alumni music 1000pxOne day in 1971, Nueva piano teacher Vladimir Pleshakov noticed Greg Pliska ’74 trying keys on the piano and suggested he attempt to write a piece of music. Ten year-old Greg agreed and wrote a string quintet — a feat that, at the time, Greg had no idea was unusual for a kid. He then performed his composition with some Nueva classmates and received a standing ovation.

Greg’s debut at Nueva was thrilling and spurred him to become a composer, writing scores for short films, Broadway plays, television programs on Discovery and PBS, and themes for podcasts. Greg now lives in New York City where he composes, orchestrates, and conducts for theater, feature films, documentaries, and television productions. His recent work includes orchestrations of themes for IMAX and the CBS Evening News.

“That I've gone on to a career creating music is due to the willingness on the part of a teacher to meet a student where he is and bring him forward, without regard for what might be normal,” said Greg. “Nueva just made that kind of exploration possible.”

Exploration has continued to serve Greg well as a composer.

“There are physical and acoustic properties of sound that as an orchestrator I am always making use of in very intentional ways,” said Greg. “Musicians combine a fascinating range of tools: physical and mathematical properties, culturally-based responses, emotional expression. It's not just what makes music compelling; it's what makes it eternally fun to work with!”

Greg carries his love of learning into work every day and maintains an inquisitive, open-to-learn approach.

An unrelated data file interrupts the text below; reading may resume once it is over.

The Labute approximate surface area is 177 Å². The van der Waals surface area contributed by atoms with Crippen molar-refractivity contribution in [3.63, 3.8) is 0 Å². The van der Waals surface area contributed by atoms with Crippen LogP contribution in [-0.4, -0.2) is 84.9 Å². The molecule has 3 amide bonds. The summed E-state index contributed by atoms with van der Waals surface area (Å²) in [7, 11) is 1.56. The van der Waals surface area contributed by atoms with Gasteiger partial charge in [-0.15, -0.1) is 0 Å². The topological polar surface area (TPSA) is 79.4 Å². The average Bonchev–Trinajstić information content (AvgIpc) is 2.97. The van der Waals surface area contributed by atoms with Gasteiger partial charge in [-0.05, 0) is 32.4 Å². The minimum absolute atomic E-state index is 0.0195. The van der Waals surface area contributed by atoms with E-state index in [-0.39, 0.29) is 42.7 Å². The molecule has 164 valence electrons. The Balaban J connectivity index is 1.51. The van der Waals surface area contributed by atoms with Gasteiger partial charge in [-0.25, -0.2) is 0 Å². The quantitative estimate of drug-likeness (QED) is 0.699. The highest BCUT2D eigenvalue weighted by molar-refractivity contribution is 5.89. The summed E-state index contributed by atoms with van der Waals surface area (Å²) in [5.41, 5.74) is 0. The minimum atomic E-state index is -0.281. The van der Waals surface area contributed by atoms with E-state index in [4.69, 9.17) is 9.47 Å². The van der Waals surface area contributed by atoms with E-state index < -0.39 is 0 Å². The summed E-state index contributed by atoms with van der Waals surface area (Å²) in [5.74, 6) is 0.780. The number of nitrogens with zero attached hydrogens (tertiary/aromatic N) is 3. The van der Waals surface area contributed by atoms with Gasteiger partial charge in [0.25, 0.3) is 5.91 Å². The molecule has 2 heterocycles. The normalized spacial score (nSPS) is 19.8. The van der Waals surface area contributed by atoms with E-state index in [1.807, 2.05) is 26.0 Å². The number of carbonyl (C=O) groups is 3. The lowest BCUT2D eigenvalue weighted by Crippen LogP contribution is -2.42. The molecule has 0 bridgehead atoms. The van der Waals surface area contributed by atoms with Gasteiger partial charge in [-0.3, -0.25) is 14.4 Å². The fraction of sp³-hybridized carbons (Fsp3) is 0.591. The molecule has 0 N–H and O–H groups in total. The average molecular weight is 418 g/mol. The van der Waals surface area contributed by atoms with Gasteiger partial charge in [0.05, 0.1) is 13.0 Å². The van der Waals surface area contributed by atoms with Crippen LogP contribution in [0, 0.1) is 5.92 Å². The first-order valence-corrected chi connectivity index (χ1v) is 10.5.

“Early on I thought I was supposed to pretend I knew everything, and not ask questions,” said Greg. “I continue to remind myself, even with all my experience and knowledge, to be willing to ask questions and to not know everything because that's the only way I can grow and embrace new opportunities.”

Greg now channels obstacles into fuel for his creativity.

“If you tell me I can only use four instruments for my next composition, I could decide that was an obstacle to my creativity,” said Greg. “But for me, that's an opportunity; my own creativity is spurred by parameters. Parameters are fundamental to what I do.”

Greg has to contend not just with parameters, but also with the critics who review his work.

“The first time you read a review of your own work and find it full of mistakes—not mistakes of opinion but simple facts—you realize how unreliable reviews are,” said Greg. “Critics serve a purpose for the audience, but if you put any stock in what a critic says of your work—positive or negative—you're sunk.”

Critics’ opinions can drive ticket sales with a good review or wreck a show with a bad one. Rather than listening to the critics, Greg relies instead upon feedback from his collaborators, colleagues, his own instinct and experience, and his perception of the audience's response to the work.

“I’ve learned that success is a metric that I define, not anyone else,” said Greg. “I commit 100% to what I do, I make the best work I can, I work positively and respectfully with my colleagues, and I aim to make the world a better place as I go along. Being fired from a job can hurt, but if I know I did my best, it ultimately isn't failure. And when it has happened and I know how I was culpable in making it happen, I manage to make that a learning experience for the future.”

In addition to his well-received Nueva debut, Greg recalls many other fond musical moments as a student, particularly with legendary music teacher Gigi Fitzmaurice. From singing Pirates of Penzance songs, to creating musique concrète tape loops by layering various sounds, to listening to Stockhausen, students were exposed to all kinds of music from many different composers.

“Fundamental to my education was a love of learning. Everything at Nueva was about discovery, and I hope my children get to experience even a fraction of that.”



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